Portlanders gathered at 11:30 AM at SW Naito and Ankeny and marched between stops at nonviolent actions organized by some 15 social justice, environmental, and anti-capitalist groups. Many long-standing community groups, working under the banner “Portland Action Lab,” assisted in organizing the day, including Rising Tide, the Animal Defense League, We Are Oregon, Jobs with Justice, the Portland Central American Solidarity Committee.
ALEC is comprised of state and federal government legislators and many of America’s biggest corporations. In ALEC task-forces and committees, lobbyists work directly with legislators to draft and advance cookie-cutter “model” bills. According to ALEC’s figures, nearly 10% of state laws originate from their efforts. Wisconsin Act 10, attacking public employee unions, mirrors ALEC’s anti-union agenda and was introduced by Governor Scott Walker, an ALEC member from 1993-2002. Arizona’s widely criticized anti-immigrant legislation (SB1070) also has roots in ALEC model legislation.
“The decisions affecting our communities should be made democratically, not through a corrupt system that hides the influence of the very corporations that benefit at our expense. ALEC is representative of a failed system in which profit and greed are dominant over everything else,” said Kari Koch of Portland Action Lab.
Where: St. Francis of Assisi Church, 1131 SE Oak, Portland OR
When: March 10th, 2-4pm
Cost: Free! Donations happily accepted
This workshop will go over how to communicate effectively with the mainstream media. Though beholden to the corporations that control them, they can still be vehicles for kick ass radical messages!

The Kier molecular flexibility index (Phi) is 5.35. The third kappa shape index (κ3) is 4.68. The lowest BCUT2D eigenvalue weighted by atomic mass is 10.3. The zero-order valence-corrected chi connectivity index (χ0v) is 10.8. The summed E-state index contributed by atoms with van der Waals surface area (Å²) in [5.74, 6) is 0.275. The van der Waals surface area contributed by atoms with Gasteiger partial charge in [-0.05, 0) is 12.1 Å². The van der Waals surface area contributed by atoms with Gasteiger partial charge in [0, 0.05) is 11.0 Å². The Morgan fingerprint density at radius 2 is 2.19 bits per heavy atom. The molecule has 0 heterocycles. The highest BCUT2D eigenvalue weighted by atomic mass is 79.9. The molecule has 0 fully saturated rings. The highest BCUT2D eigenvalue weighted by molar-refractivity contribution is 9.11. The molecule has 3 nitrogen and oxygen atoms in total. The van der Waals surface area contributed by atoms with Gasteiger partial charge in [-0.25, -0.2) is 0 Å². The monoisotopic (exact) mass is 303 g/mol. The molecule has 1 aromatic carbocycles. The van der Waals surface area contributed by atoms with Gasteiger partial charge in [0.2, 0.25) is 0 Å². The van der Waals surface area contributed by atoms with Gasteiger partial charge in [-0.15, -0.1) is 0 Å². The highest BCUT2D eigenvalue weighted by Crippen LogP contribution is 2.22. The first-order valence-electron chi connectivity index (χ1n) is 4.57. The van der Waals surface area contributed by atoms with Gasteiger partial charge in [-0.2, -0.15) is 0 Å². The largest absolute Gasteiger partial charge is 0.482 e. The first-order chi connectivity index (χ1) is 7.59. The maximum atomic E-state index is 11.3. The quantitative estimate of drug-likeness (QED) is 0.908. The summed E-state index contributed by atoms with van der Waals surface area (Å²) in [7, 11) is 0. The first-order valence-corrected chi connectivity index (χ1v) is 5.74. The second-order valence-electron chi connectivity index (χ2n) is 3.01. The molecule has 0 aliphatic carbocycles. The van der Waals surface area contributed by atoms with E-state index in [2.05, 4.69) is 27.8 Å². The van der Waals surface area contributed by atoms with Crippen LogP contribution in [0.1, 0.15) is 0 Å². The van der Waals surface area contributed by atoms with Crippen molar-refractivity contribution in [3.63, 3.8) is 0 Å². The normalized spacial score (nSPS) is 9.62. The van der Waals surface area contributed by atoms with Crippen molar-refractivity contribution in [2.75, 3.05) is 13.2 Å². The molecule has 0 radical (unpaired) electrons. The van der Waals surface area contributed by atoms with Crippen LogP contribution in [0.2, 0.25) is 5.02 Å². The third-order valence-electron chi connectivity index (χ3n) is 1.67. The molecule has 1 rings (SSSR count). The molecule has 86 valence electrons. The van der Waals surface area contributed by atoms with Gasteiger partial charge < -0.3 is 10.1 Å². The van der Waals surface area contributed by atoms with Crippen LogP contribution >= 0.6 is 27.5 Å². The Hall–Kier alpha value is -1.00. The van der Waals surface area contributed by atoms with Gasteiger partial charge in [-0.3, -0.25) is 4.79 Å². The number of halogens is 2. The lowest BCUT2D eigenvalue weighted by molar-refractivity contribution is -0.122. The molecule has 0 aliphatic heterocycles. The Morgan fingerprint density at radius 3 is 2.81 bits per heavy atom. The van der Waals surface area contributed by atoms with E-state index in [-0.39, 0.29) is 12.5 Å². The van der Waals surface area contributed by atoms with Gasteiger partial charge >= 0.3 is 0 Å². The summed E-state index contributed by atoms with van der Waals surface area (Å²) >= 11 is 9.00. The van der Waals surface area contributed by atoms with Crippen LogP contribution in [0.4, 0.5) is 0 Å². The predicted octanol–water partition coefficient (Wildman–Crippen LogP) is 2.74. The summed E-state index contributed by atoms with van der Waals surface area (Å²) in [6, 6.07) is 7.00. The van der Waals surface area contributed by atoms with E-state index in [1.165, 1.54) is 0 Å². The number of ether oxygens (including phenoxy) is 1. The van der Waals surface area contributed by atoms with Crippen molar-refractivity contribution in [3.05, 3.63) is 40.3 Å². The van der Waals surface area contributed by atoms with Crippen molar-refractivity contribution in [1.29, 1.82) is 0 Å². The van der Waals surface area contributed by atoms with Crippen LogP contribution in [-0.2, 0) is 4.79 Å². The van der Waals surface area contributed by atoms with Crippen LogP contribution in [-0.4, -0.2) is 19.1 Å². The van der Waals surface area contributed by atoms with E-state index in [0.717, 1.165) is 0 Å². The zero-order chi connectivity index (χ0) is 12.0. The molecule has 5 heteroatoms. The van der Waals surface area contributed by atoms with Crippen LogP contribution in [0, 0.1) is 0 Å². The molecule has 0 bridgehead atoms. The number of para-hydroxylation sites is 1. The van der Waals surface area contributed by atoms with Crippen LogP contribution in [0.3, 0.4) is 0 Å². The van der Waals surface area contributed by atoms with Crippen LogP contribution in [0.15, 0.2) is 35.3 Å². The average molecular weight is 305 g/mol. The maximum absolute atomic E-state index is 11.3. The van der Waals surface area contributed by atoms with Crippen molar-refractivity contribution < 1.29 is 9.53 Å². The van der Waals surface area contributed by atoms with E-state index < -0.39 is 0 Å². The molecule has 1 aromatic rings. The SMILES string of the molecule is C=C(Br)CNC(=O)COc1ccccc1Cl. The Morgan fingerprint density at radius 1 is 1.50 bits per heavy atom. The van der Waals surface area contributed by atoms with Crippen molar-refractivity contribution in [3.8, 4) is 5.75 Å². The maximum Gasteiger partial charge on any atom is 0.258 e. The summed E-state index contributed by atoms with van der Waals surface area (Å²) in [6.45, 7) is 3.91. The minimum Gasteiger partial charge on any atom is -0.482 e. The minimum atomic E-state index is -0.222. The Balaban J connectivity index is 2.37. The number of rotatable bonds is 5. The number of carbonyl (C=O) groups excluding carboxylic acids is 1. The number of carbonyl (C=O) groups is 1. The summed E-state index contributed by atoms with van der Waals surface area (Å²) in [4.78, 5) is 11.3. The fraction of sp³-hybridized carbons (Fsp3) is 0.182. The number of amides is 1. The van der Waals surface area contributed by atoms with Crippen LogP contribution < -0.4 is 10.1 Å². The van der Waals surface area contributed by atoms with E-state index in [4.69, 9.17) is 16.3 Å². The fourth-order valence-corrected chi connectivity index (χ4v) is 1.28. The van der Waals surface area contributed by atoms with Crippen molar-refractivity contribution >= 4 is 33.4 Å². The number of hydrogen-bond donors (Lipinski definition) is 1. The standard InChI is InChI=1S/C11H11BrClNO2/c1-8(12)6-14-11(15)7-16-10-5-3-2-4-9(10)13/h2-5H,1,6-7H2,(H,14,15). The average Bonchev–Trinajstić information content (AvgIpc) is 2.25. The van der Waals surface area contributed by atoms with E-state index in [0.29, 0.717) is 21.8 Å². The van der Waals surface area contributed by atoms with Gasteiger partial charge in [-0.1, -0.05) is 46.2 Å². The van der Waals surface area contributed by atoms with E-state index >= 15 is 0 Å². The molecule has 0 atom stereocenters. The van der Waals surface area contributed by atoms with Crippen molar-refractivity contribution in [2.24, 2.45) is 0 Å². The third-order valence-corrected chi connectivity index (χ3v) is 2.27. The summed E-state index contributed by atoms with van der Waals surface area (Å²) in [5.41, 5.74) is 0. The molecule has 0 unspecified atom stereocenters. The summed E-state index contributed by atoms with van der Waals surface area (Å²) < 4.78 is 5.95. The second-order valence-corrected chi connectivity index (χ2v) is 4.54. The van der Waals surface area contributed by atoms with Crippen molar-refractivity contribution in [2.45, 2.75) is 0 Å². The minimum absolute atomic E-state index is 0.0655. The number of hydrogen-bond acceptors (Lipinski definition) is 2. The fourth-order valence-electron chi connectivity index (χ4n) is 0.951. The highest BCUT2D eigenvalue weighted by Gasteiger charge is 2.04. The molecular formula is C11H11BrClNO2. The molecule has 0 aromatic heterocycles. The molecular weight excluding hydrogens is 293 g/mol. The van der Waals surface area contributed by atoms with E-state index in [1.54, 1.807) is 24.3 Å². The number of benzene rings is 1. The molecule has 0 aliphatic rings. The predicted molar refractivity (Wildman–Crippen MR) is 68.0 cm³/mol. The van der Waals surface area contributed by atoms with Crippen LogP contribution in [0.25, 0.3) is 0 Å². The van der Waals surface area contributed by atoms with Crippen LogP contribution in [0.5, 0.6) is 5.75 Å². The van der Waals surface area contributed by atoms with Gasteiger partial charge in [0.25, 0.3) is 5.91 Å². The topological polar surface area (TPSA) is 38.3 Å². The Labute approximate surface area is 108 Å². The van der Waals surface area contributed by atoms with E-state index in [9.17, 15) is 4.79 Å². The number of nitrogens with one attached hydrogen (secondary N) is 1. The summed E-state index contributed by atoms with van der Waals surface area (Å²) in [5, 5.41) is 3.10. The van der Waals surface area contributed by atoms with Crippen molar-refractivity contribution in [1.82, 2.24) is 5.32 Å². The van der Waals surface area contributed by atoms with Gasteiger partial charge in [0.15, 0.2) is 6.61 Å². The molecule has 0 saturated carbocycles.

We will discuss press announcements, press releases, making pitch calls, framing, strategic messaging and how to otherwise use story strategically in the context of your campaigns and with the mainstream media. Seasoned activists will discuss their recent work organizing mass actions in which the mainstream media carried some of the radical messages of the Occupy Movement.
This is a joint workshop offered by Rising Tide, the Portland Central American Solidarity Committee and the Occupy Portland PR committee!
RSVP on Facebook: http://www.facebook.com/events/344736778897952/
2/29: F29 Shut Down the Corporations day of action! Rising Tide Climate Justice Bloc
What: March to challenge ALEC and corporate power, Climate Justice Bloc
When: Feb. 29th, 11am to 5pm
Where: Meet under the Burnside bridge on the West side at 11am, look for the huge wave!
Occupy Portland calls for a national day of non-violent civil disobedience targeting corporations who are members of ALEC, one of the most successful mechanisms that the 1% uses to control legislation. We are asking people around the country to choose members of ALEC in their home towns and SHUT DOWN BUSINESS AS USUAL.